______________________________________ Anchorage.sup.(1)Sample Wet Dry______________________________________Control 6 0After ion-exch. treatment 0-1 0______________________________________ .sup.(1) Where "0" is excellent and "6" describes complete anchorage failure. The photographic sensitometry of the ion-exchange treated material was equivalent in all respects to a control containing the same emulsion coated thereon.
An aqueous coating composition comprised of a sequentially polymerized mixture of:
a. 75% by weight of vinylidene chloride/methyl acrylate/itaconic acid terpolymer in the respective amounts by weight of 85/15/2, and
b. 25% by weight a polymer of ethyl acrylate formed by addition polymerization in the presence of said terpolymer was prepared by the methods described in Rawlins, U.S. Pat. No. 3,443,950, May 13, 1969. The resulting dispersion contained 12.5% solids, had a pH of 2.4 and a surface tension of 36.5 dynes/cm. This material was passed through a 1 cubic foot glass column packed with an activated weakly basic, gel-type, polyamine anionic exchange resin (Amberlite IRA-47, Rohm and Haas Co., Philadelphia, Pa.) at a rate of 120 pounds/hour. The ion exchanged product had a pH of 7.4 and a surface tension of 56 dynes/cm. The pH was then adjusted to about 3.8 to prevent deemulsification using 20% aqueous malonic acid and the solution further diluted with water to 2.5% solids. A wetting agent (sodium myristyl ether sulfate, an anionic surfactant termed Standapol ES-40 produced by Standard Chemical Products, Inc., 10% aqueous solution) was then added to reduce the surface tension to about 38.7 dynes/cm. The emulsion polymer thus produced was coated on to a biaxially oriented (biaxially stretched) and heat set polyethylene terephthalate film and then further over-coated with a thin substratum of gelatin. These procedures are well illustrated in the above Rawlins patent, Example 1. After coating, the doubly subbed film base was heat relaxed at 130° C. for about 2 minutes. The subbed film base was then coated with a standard photographic gelatino silver halide emulsion which was then given a test exposure followed by development in a standard developer solution for said silver halide element. Wet and dry anchorage of this resulting material was tested by the method described in D'Cruz, U.S. Pat. No. 3,545,972, Dec. 8, 1970 was excellent and rated as "0" in both cases. In comparison, a film base of polyethylene terephthalate, already biaxially oriented and heat set, was coated with the same subbing composition described above, but without the ion exchange treatment. The dispersion was diluted to 2.5% solid and wetting agent, solution (the same Standapol ES-40 described above) added to adjust surface tension to about 39 dynes/cm. The same gel sub and gelatino silver halide emulsion was applied thereon and the exposed and developed element given the same anchorage tests described in the above D'Cruz patent. Dry anchorage was rated as 0 but wet anchorage was rated as 5 which is almost complete adhesive failure.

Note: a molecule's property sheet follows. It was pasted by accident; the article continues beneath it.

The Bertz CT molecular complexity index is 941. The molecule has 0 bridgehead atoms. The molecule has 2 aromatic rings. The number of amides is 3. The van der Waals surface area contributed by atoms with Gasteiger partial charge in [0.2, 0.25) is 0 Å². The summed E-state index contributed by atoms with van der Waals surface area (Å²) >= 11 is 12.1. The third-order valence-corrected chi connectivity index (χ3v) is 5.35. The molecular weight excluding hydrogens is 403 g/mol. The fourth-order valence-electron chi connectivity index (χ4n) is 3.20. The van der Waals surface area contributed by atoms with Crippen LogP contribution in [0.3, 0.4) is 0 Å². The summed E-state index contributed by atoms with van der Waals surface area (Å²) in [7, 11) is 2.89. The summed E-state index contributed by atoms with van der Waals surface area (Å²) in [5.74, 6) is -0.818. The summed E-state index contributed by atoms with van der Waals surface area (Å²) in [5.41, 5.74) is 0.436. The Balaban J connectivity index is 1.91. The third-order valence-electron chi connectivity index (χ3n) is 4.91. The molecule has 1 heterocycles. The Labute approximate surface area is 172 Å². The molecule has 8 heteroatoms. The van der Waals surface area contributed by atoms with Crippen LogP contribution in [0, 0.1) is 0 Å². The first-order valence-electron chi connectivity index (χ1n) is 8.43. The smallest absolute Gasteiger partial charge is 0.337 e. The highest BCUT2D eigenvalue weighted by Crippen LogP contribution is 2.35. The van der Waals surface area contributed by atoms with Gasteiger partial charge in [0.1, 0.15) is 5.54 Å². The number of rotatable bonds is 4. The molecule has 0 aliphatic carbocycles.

Example 3 was repeated using an amine based intermediate basic ion exchange resin from the Barnstead Corp., Boston, Mass. (No. 31002). This resin was first activated by slurrying with a 5% NaOH solution followed by washing with distilled water to remove the excess NaOH. A subbing composition similar to Example 2, but with 90 vinylidene chloride/10 methyl acrylate/2 itaconic acid, was prepared. This dispersion, at 12.5% solids 35 dynes/cm surface tension and a pH of 3.0, was slurried for 2 hours in the ion exchange resin and filtered. The filtered emulsion had a surface tension of 53 dynes/cm and a pH of 9.0. The solids content was lowered to 2.5%, by adding water, the pH adjusted to 3.7 with 10% aqueous malonic acid and the surface tension adjusted to about 39 dynes/cm with the Standapol ES-40 solution described in Example 2. This material was coated on a biaxially oriented and heat set polyethylene terephthalate film support to achieve a coating weight of about 2-3 mg/dm2. A gel layer was coated contiguously thereon, dried at 150° F. for about 15 seconds and the resulting coated film support was heat relaxed for about 1.5 minutes at 280° F. A photographic silver halide emulsion was applied next as described in Example 2 and a sample was exposed, developed and tested as described before. The wet anchorage was rated as 0 (Excellent) and the dry anchorage as 1 (good).